Taiwo Egunjobi

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A Serious Man: For Maria Cinematographer David Wyte shares his story

Released in late 2020, For Maria: Ebun Pataki was met with critical acclaim from all over the world. Special praise was reserved for the handling of its adult themes and the acting performances of lead actors, Gabriel Afolayan and Meg Otanwa. Director Damilola Orimogunje admitted to doubts about how his debut effort would be received, especially back home. This was a story that was outside mainstream Nollywood and markedly different from even the supposed arthouse entries. It was not a comedy, not a thriller, or anything suited to the confines of any generic box. This was a story about regular Nigerians, told by artists with something to say, presented with uncommon honesty, and with visual ideas that were foreign to our garish preferences. A lot of these highly acclaimed visual ideas can be traced to David Wyte, a cinematographer with a serious relationship with the craft. David is a quiet…

An Invitation to the Fourth Wave of Nigerian Cinema

Since its inception, Nollywood’s image has been embodied by splashy melodrama and vibrant exploitation flicks. But a closer look into the Nollywood expansion into global relevance reveals a new wave on the horizon, one brimming with new possibilities as it questions the choices of old. Below, I expand on the examination of a similarly titled thread I shared on Twitter: The 70s-80s are regarded as the Golden Era of Nigerian Filmmaking and for good reason too. We had about 300 theatres, popular literature adaptations, technical excellence, and high story craft. We had films made by masters like Oladele, Adu, Ogunde, Olaiya, Balogun, Ugbomah, Afolayan, and so on. Notably, these masters were, by training, theatre practitioners and as such, their films retained a certain air of theatricality in performances and were generally unlike the art-house film sensibilities already emergent in francophone African cinema (Touki Bouki, Mandabi, Yeelen). Sadly, most of the…

Uche Chika Elumelu: the Process of an Actress

My first experience with Uche’s craft was in the written word. She’d worked on a lengthy profile of a fellow actor and I remember feeling, as I read, that I was touring the mind of a clear thinker. I can only imagine the quality of conversations that take place in her head as she becomes different people across varied platforms. It’s clear Uche is not simply looking to earn her pay and move on to the next set.  Every character she adorns is an interrogation with humanity.  Uche’s rise isn’t a “grass to grace” story. It’s the inevitability of an excellent mind given to the pursuit of more. Be it on stage, screen, or the closed circuit of a WhatsApp group, Uche’s genius, elocution, and wit shine through. Filmkaku had a chat with her about her craft and more. The conversation has been edited for publication purposes. Filmkaku: What inspired…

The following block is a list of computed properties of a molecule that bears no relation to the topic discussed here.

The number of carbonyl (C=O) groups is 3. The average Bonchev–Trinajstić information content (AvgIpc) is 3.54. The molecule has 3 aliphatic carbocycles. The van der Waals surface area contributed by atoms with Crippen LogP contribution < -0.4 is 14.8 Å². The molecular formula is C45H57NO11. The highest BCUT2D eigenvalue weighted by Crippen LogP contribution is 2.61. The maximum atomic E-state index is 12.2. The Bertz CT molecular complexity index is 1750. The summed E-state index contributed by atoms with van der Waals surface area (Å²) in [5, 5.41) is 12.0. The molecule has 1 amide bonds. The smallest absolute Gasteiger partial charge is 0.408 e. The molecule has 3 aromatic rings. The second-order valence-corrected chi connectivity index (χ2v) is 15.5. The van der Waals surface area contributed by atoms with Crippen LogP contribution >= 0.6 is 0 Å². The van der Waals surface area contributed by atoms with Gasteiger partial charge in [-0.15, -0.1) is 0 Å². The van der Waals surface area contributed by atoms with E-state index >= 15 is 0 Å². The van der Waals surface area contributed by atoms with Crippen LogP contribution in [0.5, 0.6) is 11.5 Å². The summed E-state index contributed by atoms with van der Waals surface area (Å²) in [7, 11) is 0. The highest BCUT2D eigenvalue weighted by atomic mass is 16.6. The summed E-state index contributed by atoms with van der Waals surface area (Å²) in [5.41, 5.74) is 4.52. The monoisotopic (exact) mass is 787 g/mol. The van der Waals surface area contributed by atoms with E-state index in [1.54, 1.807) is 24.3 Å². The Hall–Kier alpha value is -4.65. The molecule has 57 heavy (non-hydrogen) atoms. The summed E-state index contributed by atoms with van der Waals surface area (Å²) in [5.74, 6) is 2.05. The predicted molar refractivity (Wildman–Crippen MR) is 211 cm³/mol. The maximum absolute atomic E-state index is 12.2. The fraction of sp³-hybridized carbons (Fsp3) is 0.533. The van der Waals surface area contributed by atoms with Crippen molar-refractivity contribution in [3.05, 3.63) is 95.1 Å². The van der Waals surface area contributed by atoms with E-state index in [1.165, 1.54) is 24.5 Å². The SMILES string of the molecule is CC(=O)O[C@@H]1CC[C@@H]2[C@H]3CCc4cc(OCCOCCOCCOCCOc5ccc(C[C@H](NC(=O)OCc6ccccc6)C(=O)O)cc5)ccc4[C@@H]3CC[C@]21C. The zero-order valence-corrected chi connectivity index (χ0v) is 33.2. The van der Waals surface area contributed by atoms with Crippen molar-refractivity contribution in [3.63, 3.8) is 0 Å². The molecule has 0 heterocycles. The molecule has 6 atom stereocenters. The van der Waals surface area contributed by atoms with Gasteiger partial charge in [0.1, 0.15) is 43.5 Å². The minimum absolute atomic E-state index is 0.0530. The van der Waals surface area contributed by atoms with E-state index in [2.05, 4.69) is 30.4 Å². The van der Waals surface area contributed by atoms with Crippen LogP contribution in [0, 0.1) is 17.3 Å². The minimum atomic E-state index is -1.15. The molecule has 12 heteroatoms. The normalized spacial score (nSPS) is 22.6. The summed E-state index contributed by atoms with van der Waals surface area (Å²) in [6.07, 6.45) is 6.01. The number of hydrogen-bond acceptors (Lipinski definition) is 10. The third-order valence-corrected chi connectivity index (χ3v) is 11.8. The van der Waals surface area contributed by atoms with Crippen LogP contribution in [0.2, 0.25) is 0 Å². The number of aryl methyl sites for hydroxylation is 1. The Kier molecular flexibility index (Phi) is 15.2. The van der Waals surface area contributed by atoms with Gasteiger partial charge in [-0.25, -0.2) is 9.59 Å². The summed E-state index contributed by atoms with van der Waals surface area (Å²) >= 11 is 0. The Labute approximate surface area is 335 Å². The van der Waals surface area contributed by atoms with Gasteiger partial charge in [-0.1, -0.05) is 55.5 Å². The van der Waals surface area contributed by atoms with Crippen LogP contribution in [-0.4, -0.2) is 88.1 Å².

Chidinma Igbokweuche Talks Nollydata and the Need To Tell The Nollywood Story

In the year 1990, English film fan and computer programmer, Col Needham, started compiling a list of actresses with nice eyes. Together with friends, they later expanded the list to include actors and directors. Thirty years later, what started as a series of leisurely compiled lists is now the Internet Movie Database (IMDb), the largest database of movies and entertainment-related information online. Chidinma Igbokweuche and cofounder, Ibrahim Suleiman, have recently launched something similar— Nollydata, a one-stop source for everything Nollywood. The announcement was made weeks ago on social media and it was greeted with a lot of acceptance. It feels like a timely arrival, like something the industry has needed for so long but hasn’t been able to articulate clearly till now. There have been renewed attempts to document Nollywood in recent times. Film sites and blogs are replete with reviews, articles, and essays, all trying to cover an industry…

Otana Writer/Director Wingonia Ikpi on Scares, Themes and Blending Agendas in the Horror Genre

Fear is the ultimate fuel for the horror genre. It, perhaps, explains why the genre has been used by filmmakers over the years to commentate on the ills of society. It’s no different with Otana, Wingonia Ikpi’s ambitiously directed short film. It tells the story of Peace, a young lady suffering intense sexual trauma, who bonds with a demon from hell over the ambiguities of pain and vengeance. The roughly 25 minutes short tells the story of sexual assault and its attendant traumas with the graphicness that ensures the timely message is branded into the psyche of audiences. Nollywood has been accused of staleness by many outsiders but Wingonia’s provocative sensibilities could be the shake-up the industry desperately needs in times like this. The FilmKaku team had a quick chat with the filmmaker about Otana, her filmic philosophy, influences, and plans for the future. The transcript of the conversation was…